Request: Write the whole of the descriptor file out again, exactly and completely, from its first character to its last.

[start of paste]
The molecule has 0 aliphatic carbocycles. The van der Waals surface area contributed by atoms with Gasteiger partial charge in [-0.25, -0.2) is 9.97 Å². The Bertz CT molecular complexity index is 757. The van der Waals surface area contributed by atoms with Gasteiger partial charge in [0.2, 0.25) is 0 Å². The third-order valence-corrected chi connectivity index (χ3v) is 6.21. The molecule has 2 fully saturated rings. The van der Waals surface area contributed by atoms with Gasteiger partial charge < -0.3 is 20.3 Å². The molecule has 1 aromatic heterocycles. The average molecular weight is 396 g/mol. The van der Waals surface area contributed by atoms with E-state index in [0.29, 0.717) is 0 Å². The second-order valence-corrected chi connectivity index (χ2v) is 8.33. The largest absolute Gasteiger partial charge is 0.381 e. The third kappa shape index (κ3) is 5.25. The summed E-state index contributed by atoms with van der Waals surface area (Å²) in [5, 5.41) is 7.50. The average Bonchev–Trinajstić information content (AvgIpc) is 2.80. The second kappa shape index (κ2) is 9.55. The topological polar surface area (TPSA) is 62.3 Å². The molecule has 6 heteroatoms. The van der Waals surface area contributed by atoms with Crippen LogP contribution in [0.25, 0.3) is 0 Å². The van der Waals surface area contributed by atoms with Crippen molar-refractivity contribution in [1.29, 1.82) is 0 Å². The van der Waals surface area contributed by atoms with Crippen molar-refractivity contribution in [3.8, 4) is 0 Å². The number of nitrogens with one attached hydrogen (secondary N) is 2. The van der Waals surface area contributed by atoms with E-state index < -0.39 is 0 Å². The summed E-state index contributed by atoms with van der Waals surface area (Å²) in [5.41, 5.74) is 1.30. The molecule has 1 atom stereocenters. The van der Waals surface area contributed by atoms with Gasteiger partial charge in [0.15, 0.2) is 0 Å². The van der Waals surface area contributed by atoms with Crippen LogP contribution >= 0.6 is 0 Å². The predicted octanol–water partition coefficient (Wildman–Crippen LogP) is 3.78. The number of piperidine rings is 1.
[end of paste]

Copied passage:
The molecule has 0 aliphatic carbocycles. The van der Waals surface area contributed by atoms with Gasteiger partial charge in [-0.25, -0.2) is 9.97 Å². The Bertz CT molecular complexity index is 757. The van der Waals surface area contributed by atoms with Gasteiger partial charge in [0.2, 0.25) is 0 Å². The third-order valence-corrected chi connectivity index (χ3v) is 6.21. The molecule has 2 fully saturated rings. The van der Waals surface area contributed by atoms with Gasteiger partial charge < -0.3 is 20.3 Å². The molecule has 1 aromatic heterocycles. The average molecular weight is 396 g/mol. The van der Waals surface area contributed by atoms with E-state index in [0.29, 0.717) is 0 Å². The second-order valence-corrected chi connectivity index (χ2v) is 8.33. The largest absolute Gasteiger partial charge is 0.381 e. The third kappa shape index (κ3) is 5.25. The summed E-state index contributed by atoms with van der Waals surface area (Å²) in [5, 5.41) is 7.50. The average Bonchev–Trinajstić information content (AvgIpc) is 2.80. The second kappa shape index (κ2) is 9.55. The topological polar surface area (TPSA) is 62.3 Å². The molecule has 6 heteroatoms. The van der Waals surface area contributed by atoms with Crippen LogP contribution in [0.25, 0.3) is 0 Å². The van der Waals surface area contributed by atoms with Crippen molar-refractivity contribution in [1.29, 1.82) is 0 Å². The van der Waals surface area contributed by atoms with Crippen molar-refractivity contribution in [3.8, 4) is 0 Å². The number of nitrogens with one attached hydrogen (secondary N) is 2. The van der Waals surface area contributed by atoms with E-state index < -0.39 is 0 Å². The summed E-state index contributed by atoms with van der Waals surface area (Å²) in [5.41, 5.74) is 1.30. The molecule has 1 atom stereocenters. The van der Waals surface area contributed by atoms with Gasteiger partial charge in [0.15, 0.2) is 0 Å². The van der Waals surface area contributed by atoms with Crippen LogP contribution >= 0.6 is 0 Å². The predicted octanol–water partition coefficient (Wildman–Crippen LogP) is 3.78. The number of piperidine rings is 1.